Jasmine: a heart note in natural perfumery

Jasmine: a heart note in natural perfumery

Jasmine, a heart note

Jasmine is a heart note in natural perfumery. The fragrance of Jasmine is intensely rich with floral notes and tea like undertones. It is very heady narcotic with hints of sweetness. Many say there is no perfume without Jasmine.  It blends well with everything. I do formulate some perfumes without Jasmine as there are a small percentage of people who do have a sensitivity to Jasmine.

Jasmine Grandiflorum & Jasmine Sambac

The two types of Jasmine I generally work with are Jasmine Grandiflorum and Jasmine Sambac (a night flowering Jasmine). Both are beautiful Jasmines with Jasmine Grandiflorum being fruitier and Jasmine Sambac being slightly more rich (indolic). The nuances among different varieties of natural, aromatic materials always continue to astound and inspire me.

Jasmine's origins

Jasmine is believed to have originated from India where there are dozens of different types. It is also native to China, the Middle East and some parts of western Asia. There are now more than 200 different types of this entrancing, fragrant shrub and I have had the pleasure of sampling delightful Jasmine from all over the world.

It is used extensively in high class floral and oriental style perfumes.  Some of the renowned aromatherapy properties of Jasmine are as an antidepressant, carminative, sedative, and an aphrodisiac. 

‘It produces feelings of optimism, confidence and euphoria. It is most useful in cases where there is apathy, indifference or listlessness.’ (1) Jasmine is well known for its properties as an aphrodisiac. ‘Jasmine releases inhibition, liberates imagination and develops exhilarating playfulness.’ (2) (reference's?)

How is Jasmine extracted

The Jasmine flowers are soaked in a solvent such as pure ethanol. The highly concentrated oil, which is known as an absolute, is left behind after the ethanol has been evaporated. The Jasmine absolute is very concentrated and has an extremely intense aroma. The Jasmine flowers are very delicate and would not survive the steam distillation method of extraction which is common for most essential oils, except for citrus oils which are cold pressed.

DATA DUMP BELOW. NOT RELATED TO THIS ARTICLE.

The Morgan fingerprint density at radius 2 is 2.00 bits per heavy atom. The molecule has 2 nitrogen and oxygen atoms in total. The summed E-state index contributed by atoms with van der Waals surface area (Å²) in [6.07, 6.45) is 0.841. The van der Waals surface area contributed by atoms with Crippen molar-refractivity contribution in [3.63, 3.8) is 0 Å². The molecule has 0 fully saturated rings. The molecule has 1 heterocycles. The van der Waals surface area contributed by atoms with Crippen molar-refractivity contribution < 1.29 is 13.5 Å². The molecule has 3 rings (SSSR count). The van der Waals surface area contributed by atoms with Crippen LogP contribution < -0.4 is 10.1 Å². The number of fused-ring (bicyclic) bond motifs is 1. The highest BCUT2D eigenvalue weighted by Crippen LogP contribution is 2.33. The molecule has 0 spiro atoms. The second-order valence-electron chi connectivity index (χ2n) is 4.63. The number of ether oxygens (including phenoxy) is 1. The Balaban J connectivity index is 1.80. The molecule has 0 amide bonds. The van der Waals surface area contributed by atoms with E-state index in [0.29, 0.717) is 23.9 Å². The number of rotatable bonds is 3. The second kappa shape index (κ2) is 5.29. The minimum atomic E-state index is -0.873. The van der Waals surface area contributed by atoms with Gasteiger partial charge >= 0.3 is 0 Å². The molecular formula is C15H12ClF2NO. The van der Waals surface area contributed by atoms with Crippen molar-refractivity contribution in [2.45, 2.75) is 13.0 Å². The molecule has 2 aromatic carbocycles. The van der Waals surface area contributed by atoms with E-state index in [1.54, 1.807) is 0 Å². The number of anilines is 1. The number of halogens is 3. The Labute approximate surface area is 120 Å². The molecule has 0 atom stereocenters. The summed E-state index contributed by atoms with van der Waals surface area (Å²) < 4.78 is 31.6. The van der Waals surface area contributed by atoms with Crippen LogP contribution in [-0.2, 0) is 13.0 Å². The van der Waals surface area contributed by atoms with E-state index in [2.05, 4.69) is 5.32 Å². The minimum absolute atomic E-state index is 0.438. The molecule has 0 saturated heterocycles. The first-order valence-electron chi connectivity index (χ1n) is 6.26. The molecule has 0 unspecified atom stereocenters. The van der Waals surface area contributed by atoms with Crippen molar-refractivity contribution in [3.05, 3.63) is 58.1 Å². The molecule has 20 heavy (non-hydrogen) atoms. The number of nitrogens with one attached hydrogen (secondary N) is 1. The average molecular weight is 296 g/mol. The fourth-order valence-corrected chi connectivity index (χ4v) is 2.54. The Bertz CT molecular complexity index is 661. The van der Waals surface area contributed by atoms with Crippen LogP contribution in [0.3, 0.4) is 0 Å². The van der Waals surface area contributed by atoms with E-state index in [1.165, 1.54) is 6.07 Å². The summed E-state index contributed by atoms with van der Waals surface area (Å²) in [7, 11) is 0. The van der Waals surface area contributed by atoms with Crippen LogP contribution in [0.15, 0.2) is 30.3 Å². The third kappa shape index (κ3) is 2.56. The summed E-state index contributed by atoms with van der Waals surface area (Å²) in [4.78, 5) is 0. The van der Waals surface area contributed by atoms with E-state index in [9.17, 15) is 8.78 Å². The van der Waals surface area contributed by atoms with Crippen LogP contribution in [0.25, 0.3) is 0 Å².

Jasmine flowers can also be extracted using the enfleurage method, which is no longer used commercially but many artisan perfumers use this method to create their own natural fragrant materials.

The surprising cost of Jasmine Absolute

Synthetic Jasmine costs from approximately $150 per kilo and natural Jasmine Absolute costs from $10,000 to $15,000 per kilo.  As a natural perfumer I prefer the complex beauty of natural Jasmine and I have made a decision to never compromise by using synthetic materials.

Famous Jasmine perfumes include

A La Nuit by Serge Lutens

Le Jasmin by Annick Goutal

Our Spray Perfumes with Jasmine

All our spray perfumes are made with botanical ingredients, pure alcohol and demineralised water.

Night Market

A heady floral, spicy scent with notes of Tuberose, Jasmine & Ginger.

Spiced Cocoa

Coming soon to our perfume sprays range. A spiced, gourmand, scent with notes of Patchouli, Cacao & Pepper.

Pepper Petal

A spiced, floral scent with notes of Rose, Jasmine & Pepper.

Our Solid perfumes with Jasmine

All our solid perfumes are made from sustainably sourced organic Beeswax, Jojoba Oil, Vitamin E & natural botanicals.

Night Market

A heady floral, spicy scent with notes of Tuberose, Jasmine & Ginger.

Spiced Cocoa

A spiced, gourmand, scent with notes of Patchouli, Cacao & Pepper.




Back to blog